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Lakers and Cavs favored to reach finals

WHEN Kobe Bryant was last seen in the playoffs, he was hopeless and helpless as his Los Angeles Lakers were being run over by the Boston Celtics in Game 6 of the NBA finals.

LeBron James never even got to a sixth game in his first time on the big stage, as the Cleveland Cavaliers were quickly swept away by the San Antonio Spurs.

Now, with one big injury in the Eastern Conference and too many flawed teams in the West, one of the superstars has a good chance of getting the ending he wants this time.

"If I'm not competing for the NBA championship, then I'm wasting my time and I'm wasting my teammates' time," James said. "To be in a position to be in the playoffs and to be in a position to fight for the NBA championship, I'm looking forward to it."

The playoffs begin this weekend, with James and the Cavaliers hosting the Detroit Pistons today in their opener. Also today, Boston - without the injured Kevin Garnett - faces the Chicago Bulls, the Dallas Mavericks visit San Antonio in a rematch of a recent postseason thriller, and the Portland Trail Blazers welcome the Houston Rockets for their first playoff game since 2003.

Bryant and the Lakers get started tomorrow against the Utah Jazz. Then, the Orlando Magic hosts the Philadelphia 76ers, NBA scoring leader Dwyane Wade leads the Miami Heat to the Atlanta Hawks, and the New Orleans Hornets visit the Denver Nuggets.

Cleveland finished with a league-best 66-16 record and has home-court advantage throughout the postseason. That means someone is going to have to beat the Cavaliers in their arena, where they were 39-2 this season - and that second loss came in the regular-season finale when James didn't play.

That gives them a solid chance to get back to the finals, where they were swept by the Spurs two years ago after mustering the worst offensive performance in the history of the finals. This version is much better on that end, thanks in large part to Mo Williams, who delivered an All-Star season in his first year in Cleveland.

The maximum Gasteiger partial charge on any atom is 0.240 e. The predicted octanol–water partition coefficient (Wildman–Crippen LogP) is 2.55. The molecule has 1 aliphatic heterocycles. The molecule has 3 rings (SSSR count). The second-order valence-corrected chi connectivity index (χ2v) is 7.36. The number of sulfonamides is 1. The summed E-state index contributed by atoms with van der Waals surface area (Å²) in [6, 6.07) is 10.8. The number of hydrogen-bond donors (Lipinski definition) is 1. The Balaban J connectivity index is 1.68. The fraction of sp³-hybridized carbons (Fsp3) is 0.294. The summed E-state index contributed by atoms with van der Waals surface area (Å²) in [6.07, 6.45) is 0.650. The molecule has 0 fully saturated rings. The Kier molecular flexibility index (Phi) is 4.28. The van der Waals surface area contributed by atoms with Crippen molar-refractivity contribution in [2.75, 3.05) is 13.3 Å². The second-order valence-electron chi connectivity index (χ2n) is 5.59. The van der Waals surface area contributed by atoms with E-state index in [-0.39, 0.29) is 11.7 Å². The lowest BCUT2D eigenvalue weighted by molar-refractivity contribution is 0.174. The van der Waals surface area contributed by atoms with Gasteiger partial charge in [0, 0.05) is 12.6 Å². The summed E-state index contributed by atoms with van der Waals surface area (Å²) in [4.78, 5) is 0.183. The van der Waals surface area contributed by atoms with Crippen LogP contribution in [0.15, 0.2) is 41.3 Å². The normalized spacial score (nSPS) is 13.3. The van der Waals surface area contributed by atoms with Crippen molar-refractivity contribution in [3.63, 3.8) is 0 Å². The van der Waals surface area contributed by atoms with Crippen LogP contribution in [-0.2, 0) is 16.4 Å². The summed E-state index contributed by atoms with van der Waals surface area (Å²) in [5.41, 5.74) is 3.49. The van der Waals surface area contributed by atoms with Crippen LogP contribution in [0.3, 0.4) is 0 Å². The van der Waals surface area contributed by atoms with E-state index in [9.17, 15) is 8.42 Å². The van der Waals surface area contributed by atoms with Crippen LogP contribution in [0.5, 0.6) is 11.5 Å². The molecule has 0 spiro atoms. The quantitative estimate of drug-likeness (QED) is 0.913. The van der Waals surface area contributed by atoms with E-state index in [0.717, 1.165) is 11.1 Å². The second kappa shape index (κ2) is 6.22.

Their road won't be easy, though. Few teams can match the postseason experience of the Pistons, who have made six straight trips to the Eastern Conference finals. After that could be the explosive Wade, followed by perhaps the defending champion Celtics.

And unlike in 2007, when the Cavaliers weren't viewed as title contenders, this time they won't sneak up on anyone.

"They'll be facing the kind of pressure we felt last year being the No. 1 seed," Boston coach Doc Rivers said.

Rivers has his own problems.

He said on Thursday that Garnett won't be ready for the postseason opener and may not play at all because of his right knee injury. The Celtics have kept winning without Garnett and perhaps have enough with Paul Pierce and Ray Allen to do so early, but certainly would miss him against the Cavaliers or Lakers - if they get that far.

Garnett was the key to a Boston frontcourt that pushed around the Lakers in the finals last year, which ended with the Celtics' 131-92 rout in Game 6. This time, it's Los Angeles that is healthy up front, with Andrew Bynum back from a knee injury to anchor the middle.

Bynum, who missed the postseason last year because of a knee injury, is pumped up for the playoffs.

"I am very, very, very excited," Bynum said. "I have never played in an NBA playoff game - well, I played in Phoenix for a minute, but that doesn't really count. I think I have a great chance to help push us over the hump."


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